First 2 Webb Telescope flight mirrors delivered to NASA

Sep 24, 2012
Technicians and scientists check out one of the Webb telescope's first two flight mirrors in the clean room at NASA's Goddard Space Flight Center in Greenbelt, Md. Credit: Credit: NASA/Chris Gunn

(Phys.org)—The first two of the 18 primary mirrors to fly aboard NASA's James Webb Space Telescope arrived at NASA's Goddard Space Flight Center in Greenbelt, Md.

The mirrors are going through receiving and inspection and will then be stored in the Goddard until engineers are ready to assemble them onto the telescope's backplane structure that will support them.

This photo shows one of the two mirrors, while the other awaits opening in its shipping canister. The mirrors have arrived at their new home at NASA, where they will be residing at the giant cleanroom at Goddard for a while as technicians check them out. Credit: Credit: NASA/Chris Gunn

Ball Aerospace, Boulder, Colo., under contract to , is responsible for the Webb's and lightweight . On September 17, 2012, Ball Aerospace shipped the first two mirrors in custom containers designed specifically for the multiple trips the mirrors made through eight U.S. states while completing their manufacturing. The remaining 16 mirrors will make their way from Ball Aerospace to Goddard over the next 12 months as they await telescope integration in 2015.

"These first two completed flight mirror assemblies arriving at Goddard are an important first step leading towards the integration of the mirrors onto the flight structure," said Lee Feinberg, NASA Element Manager for the at the Goddard Space Flight Center in Greenbelt, Maryland. "These delivered flight mirrors meet their requirements, which is great news for Webb telescope being able to fulfill its scientific potential."

One of the Webb's science goals is to look back through time to when galaxies were young. To see such far-off and faint objects, Webb needs a large mirror. A telescope's sensitivity, or how much detail it can see, is directly related to the size of the mirror area that collects light from the objects being observed. A larger area collects more light, just like a larger bucket collects more water in a rain shower than a small one.

Webb's scientists and engineers determined that a primary mirror 6.5 meters (21 feet 4 inches) across is what was needed to measure the light from these distant galaxies. Each of the 18 hexagonal-shaped mirror assemblies that make up the primary mirror measures more than 1.3 meters (4.2 feet) across, and weighs approximately 40 kilograms, or 88 pounds. The Webb will be the first space astronomy observatory to use an actively-controlled, segmented . The Webb is critical for future infrared observations.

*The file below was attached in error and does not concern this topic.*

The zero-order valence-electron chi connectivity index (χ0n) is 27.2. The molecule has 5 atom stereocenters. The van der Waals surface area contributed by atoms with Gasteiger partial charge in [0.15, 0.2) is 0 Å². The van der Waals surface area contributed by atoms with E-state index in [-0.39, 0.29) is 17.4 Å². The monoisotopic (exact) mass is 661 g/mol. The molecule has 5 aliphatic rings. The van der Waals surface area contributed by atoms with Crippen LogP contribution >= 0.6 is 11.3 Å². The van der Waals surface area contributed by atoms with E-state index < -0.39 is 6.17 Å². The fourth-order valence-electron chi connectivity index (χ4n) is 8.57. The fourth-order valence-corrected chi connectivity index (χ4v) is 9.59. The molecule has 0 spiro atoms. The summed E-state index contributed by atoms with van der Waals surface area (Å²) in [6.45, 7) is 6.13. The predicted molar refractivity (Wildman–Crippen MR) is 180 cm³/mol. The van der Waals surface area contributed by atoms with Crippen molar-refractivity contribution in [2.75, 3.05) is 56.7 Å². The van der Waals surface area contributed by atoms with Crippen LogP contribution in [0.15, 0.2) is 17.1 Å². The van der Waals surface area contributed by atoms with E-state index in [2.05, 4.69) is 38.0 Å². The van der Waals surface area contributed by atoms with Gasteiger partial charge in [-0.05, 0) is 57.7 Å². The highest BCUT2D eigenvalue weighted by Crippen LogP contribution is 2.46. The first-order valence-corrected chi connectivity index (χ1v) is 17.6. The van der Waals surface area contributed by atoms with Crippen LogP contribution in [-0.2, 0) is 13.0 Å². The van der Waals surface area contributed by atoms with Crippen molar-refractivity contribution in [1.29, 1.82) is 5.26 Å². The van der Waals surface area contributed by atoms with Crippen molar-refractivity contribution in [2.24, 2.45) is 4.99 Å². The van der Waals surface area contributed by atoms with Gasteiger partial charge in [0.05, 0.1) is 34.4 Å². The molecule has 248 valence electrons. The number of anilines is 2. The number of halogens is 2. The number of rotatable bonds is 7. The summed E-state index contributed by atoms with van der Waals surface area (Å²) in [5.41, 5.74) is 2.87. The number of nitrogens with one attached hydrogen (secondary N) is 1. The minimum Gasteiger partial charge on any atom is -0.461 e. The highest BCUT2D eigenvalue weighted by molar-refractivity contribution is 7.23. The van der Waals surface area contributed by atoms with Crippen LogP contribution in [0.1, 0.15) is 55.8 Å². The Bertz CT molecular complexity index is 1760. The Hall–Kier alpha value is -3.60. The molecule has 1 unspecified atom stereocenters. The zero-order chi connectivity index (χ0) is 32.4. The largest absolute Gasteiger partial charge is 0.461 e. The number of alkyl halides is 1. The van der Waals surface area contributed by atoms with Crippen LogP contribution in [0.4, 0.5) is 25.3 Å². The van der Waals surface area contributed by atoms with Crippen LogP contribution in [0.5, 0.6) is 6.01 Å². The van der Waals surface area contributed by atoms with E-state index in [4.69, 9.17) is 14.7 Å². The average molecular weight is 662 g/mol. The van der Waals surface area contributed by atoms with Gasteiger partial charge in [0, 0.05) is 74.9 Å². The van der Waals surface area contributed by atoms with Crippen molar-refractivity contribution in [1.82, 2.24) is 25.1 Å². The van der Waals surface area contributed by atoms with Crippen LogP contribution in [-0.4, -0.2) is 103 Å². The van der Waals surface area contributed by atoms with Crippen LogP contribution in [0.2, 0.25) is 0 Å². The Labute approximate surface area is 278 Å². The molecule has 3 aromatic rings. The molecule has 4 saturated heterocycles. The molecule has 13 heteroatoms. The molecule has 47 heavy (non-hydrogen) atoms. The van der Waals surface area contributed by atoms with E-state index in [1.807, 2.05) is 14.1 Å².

The Webb will be the premier observatory of the next decade. It will study every phase in the history of our universe, ranging from the first luminous glows after the Big Bang, to the formation of stellar systems capable of supporting life on planets like Earth, to the evolution of our own Solar System. It is a joint project of NASA, the European Space Agency and the Canadian Agency.

Explore further: Sandblasting winds shift Mars' landscape

add to favorites email to friend print save as pdf

Related Stories

James Webb Telescope flight backplane section completed

Apr 24, 2012

The center section of the backplane structure that will fly on NASA's James Webb Space Telescope has been completed, marking an important milestone in the telescope's hardware development. The backplane will ...

Recommended for you

Sandblasting winds shift Mars' landscape

2 hours ago

High winds are a near-daily force on the surface of Mars, carving out a landscape of shifting dunes and posing a challenge to exploration, scientists said Tuesday.

PanSTARRS K1, the comet that keeps going

4 hours ago

Thank you K1 PanSTARRS for hanging in there! Some comets crumble and fade away. Others linger a few months and move on. But after looping across the night sky for more than a year, this one is nowhere near ...

NASA rocket has six minutes to study solar heating

6 hours ago

(Phys.org) —On Sept. 30, 2014, a sounding rocket will fly up into the sky – past Earth's atmosphere that obscures certain wavelengths of light from the sun—for a 15-minute journey to study what heats ...

Cassini watches mysterious feature evolve in Titan sea

21 hours ago

(Phys.org) —NASA's Cassini spacecraft is monitoring the evolution of a mysterious feature in a large hydrocarbon sea on Saturn's moon Titan. The feature covers an area of about 100 square miles (260 square ...

User comments : 0